Cochran ordered the five soldiers manning the ramparts “not to flinch on pain of death but to defend the fort to the last extremity.” On his command, the soldiers fired muskets and three four-pound cannons, but the shots missed the invaders. Before the troops could fire again, the patriots swarmed over the walls from every side and broke down the doors with axes and crowbars. The provincial soldiers put up a valiant fight—even Cochran’s wife wielded a bayonet—but math was not on their side. “I did all in my power to defend the fort,” Cochran lamented to Wentworth, “but all my efforts could not avail against so great a number.”
The patriots detained the soldiers for an hour and a half as they loaded 97 barrels of His Majesty’s gunpowder onto their boats. With a chorus of three cheers, the rebels defiantly lowered the King’s colors, an enormous flag that had proudly proclaimed British dominion over the harbor, and released the prisoners before dissolving into the falling snow as they rowed back to Portsmouth.
Couriers bearing news of the attack circulated through the New Hampshire countryside and recruited volunteers to retrieve the remaining armaments before British reinforcements could arrive. The following day, more than 1,000 patriots descended upon Portsmouth, turning the provincial capital of 4,500 people into a rebel hotbed.
Wentworth ordered his militia’s commanding officers to recruit 30 men to reinforce the fort. They couldn’t even scrounge up one, no doubt because many members were participants in the uprising. “Not one man appeared to assist in executing the law,” a disgusted Wentworth wrote in a letter. “All chose to shrink in safety from the storm, and suffered me to remain exposed to the folly and madness of an enraged multitude, daily and hourly increasing in numbers and delusion.”
That evening, hundreds of patriots led by John Sullivan, himself a provincial militia major and a delegate to the Continental Congress, again shoved off for the island garrison. Facing a force more than double that of the previous day, Cochran realized this time that he could not even muster a token defense. He watched helplessly as the colonists overran the installation and worked straight through the night loading their plunder.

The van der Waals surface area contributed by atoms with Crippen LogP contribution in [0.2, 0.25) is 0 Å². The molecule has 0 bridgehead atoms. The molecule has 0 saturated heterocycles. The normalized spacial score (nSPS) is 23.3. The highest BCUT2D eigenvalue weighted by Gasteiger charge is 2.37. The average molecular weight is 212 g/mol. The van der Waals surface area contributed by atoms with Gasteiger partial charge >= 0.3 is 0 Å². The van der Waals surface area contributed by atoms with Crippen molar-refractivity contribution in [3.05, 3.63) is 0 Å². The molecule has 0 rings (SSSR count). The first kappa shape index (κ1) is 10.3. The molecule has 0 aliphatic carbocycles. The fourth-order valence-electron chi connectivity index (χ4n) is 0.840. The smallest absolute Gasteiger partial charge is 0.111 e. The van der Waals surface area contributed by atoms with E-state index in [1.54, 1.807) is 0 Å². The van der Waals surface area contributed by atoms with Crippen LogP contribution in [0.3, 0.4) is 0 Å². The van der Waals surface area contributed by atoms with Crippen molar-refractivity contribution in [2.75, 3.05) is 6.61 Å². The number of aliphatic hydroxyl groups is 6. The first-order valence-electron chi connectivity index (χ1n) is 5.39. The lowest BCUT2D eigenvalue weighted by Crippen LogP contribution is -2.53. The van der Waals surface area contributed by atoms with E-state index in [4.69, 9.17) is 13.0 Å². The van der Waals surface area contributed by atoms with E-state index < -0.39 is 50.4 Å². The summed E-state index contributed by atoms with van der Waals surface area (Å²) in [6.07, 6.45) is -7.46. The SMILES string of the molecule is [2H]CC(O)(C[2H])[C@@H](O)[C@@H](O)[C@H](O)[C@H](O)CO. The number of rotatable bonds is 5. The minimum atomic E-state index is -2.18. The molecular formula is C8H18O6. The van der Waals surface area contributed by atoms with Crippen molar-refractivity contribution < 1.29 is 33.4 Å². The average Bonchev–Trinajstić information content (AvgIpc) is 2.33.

By the time they left the next morning, Sullivan’s men had seized 16 pieces of cannon, about 60 muskets, and other military stores. The booty was disseminated through New Hampshire’s serpentine network of interior waterways on flat-bottomed cargo carriers called “gundalows” and hidden in hamlets throughout the region.
British reinforcements finally arrived on the night of December 17 aboard the HMS Canceaux, followed by the frigate HMS Scarborough two nights later. The uprising was over, but the treasonous assault was humiliating for the Crown, and Revere was a particular source of its ire. Wentworth wrote to Gage that the blame for the “false alarm” rested with “Mr. Revere and the dispatch brought, before which all was perfectly quiet and peaceable here.”
A plaque at the fort, now named Fort Constitution, declares it as the location of the “first victory of the American Revolution.” Other rebellious acts, such as the torching of the HMS Gaspee in Rhode Island in 1772, preceded it, but the raid on Fort William and Mary was different in that it was an organized, armed assault on the King’s property, rather than a spontaneous act of self-defense. Following the colonists’ treasonous acts in Portsmouth Harbor, British resolve to seize rebel supplies only strengthened, setting the stage for what happened four months later at Lexington and Concord.